Cinderella to Harry Potter
UW-Stout prof co-authors book on kids' fantasy lit
Children’s fantasy literature at first wasn’t for children at all. Stories such as “Robin Hood” and “Cinderella” were meant for adults but were gobbled up, eventually, by story-loving children.
When fantastical stories began to emerge in the 1800s with children in mind, many adults didn’t – and some still don’t – like the idea of outlandish, otherworldly, and frightening tales being absorbed by impressionable young minds. Even books such as L. Frank Baum’s beloved early 20th century The Wonderful Wizard of Oz occasionally have been banned. “Some evangelicals still believe (children’s fantasy literature is) satanic,” said Mike Levy, professor of English at UW-Stout.
Over the course of five centuries, however, the children have spoken. Children’s fantasy literature is here to stay. “Half of the best-selling books for children today are fantasies. Kids love to read this stuff. It’s enormously popular,” Levy said.
The history of children’s fantasy literature from the 17th century to the present, covering hundreds of important authors both famous and somewhat forgotten, is the subject of a new 274-page book, Children’s Fantasy Literature: An Introduction, by Levy and Farah Mendlesohn, an English professor and department chairwoman at Anglia Ruskin University in England. The book was published this spring by Cambridge University Press in England.
Although largely intended for an academic audience, Children’s Fantasy Literature isn’t overly academic. The subject matter is such, covering many beloved writers, that it has the power to pull along all readers who love children’s literature and are interested in how the fantasy genre developed.
With the Brothers Grimm, C.S. Lewis, Rudyard Kipling, E.B. White, J.R.R. Tolkien, Roald Dahl, J.K. Rowling, Neil Gaiman, and many others, it seems as if children’s fantasy literature must cover the whole of children’s literature, which leans toward the highly imaginative.
Yet fantasy literature for children is a world of its own. Levy and Mendlesohn clearly chronicle the movement, from the Brothers Grimm’s 1800s Grimms’ Fairy Tales such as “Sleeping Beauty,” “Cinderella,” and “Snow White” to Lewis’ Chronicles of Narnia to Rowling’s Harry Potter blockbusters to Gaiman’s Newbery-award winning The Graveyard Book.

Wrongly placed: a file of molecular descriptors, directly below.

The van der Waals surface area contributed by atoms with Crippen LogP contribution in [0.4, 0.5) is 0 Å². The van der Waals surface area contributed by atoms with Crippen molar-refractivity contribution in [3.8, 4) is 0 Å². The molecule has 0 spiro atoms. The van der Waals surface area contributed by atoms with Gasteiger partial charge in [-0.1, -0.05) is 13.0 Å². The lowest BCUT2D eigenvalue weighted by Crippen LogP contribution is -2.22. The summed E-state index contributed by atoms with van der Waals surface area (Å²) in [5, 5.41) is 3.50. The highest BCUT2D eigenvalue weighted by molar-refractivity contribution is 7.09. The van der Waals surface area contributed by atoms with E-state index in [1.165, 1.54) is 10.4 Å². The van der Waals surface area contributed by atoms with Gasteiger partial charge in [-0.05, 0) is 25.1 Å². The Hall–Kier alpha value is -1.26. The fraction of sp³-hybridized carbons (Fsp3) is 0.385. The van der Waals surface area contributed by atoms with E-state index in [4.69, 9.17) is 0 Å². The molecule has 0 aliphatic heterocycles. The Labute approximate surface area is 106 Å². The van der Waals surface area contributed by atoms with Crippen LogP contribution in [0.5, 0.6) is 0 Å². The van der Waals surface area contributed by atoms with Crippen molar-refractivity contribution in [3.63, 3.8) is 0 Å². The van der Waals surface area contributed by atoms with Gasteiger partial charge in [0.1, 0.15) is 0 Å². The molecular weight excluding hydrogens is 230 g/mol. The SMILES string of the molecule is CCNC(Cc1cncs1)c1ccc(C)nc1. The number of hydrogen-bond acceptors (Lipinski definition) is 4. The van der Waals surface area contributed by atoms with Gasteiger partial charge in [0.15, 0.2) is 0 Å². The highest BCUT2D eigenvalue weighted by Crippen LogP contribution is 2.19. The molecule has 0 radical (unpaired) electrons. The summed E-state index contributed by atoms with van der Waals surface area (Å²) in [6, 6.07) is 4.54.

Levy – who has taught a children’s literature course at UW-Stout for more than 30 years – and Mendlesohn trace the development of the genre in the English-speaking world. They write largely objectively, analyzing the importance of the works to the movement as opposed to making value judgments about them.
“Our book describes the entire sweep of children’s fantasy literature and puts it in a historical context so you can see how these stories reflect the ideas of their day,” Levy said.
Important children’s fantasy works are much more than creative stories, Levy said. They reflect the development of adults’ views of childhood, what it means to be a child and, as such, are a reflection of their times.
“They all have a deeper meaning. The Chronicles of Narnia books are about Christian values. The Harry Potter books are about the outsider and taking responsibility,” Levy said.
“Fantasy literature has a double value,” he added. “It allows you to talk about important things, and it’s just fun. It’s bibliotherapeutic.”
While the authors cover hundreds of children’s fantasy writers – picture books and poetry weren’t considered – and don’t dwell for more than a page or two on any of them, the depth of their knowledge is exhaustive.
Levy, who also researches and writes about science fiction in literature, has published three other books, is working on a fifth title and has published nearly two dozen scholarly articles, a book chapter, and more than 1,000 book reviews. He began teaching at UW-Stout in 1980.
Children’s Fantasy Literature is available through the publisher, www.cambridge.org, online at Amazon, and at Bookends on Main Street in Menomonie.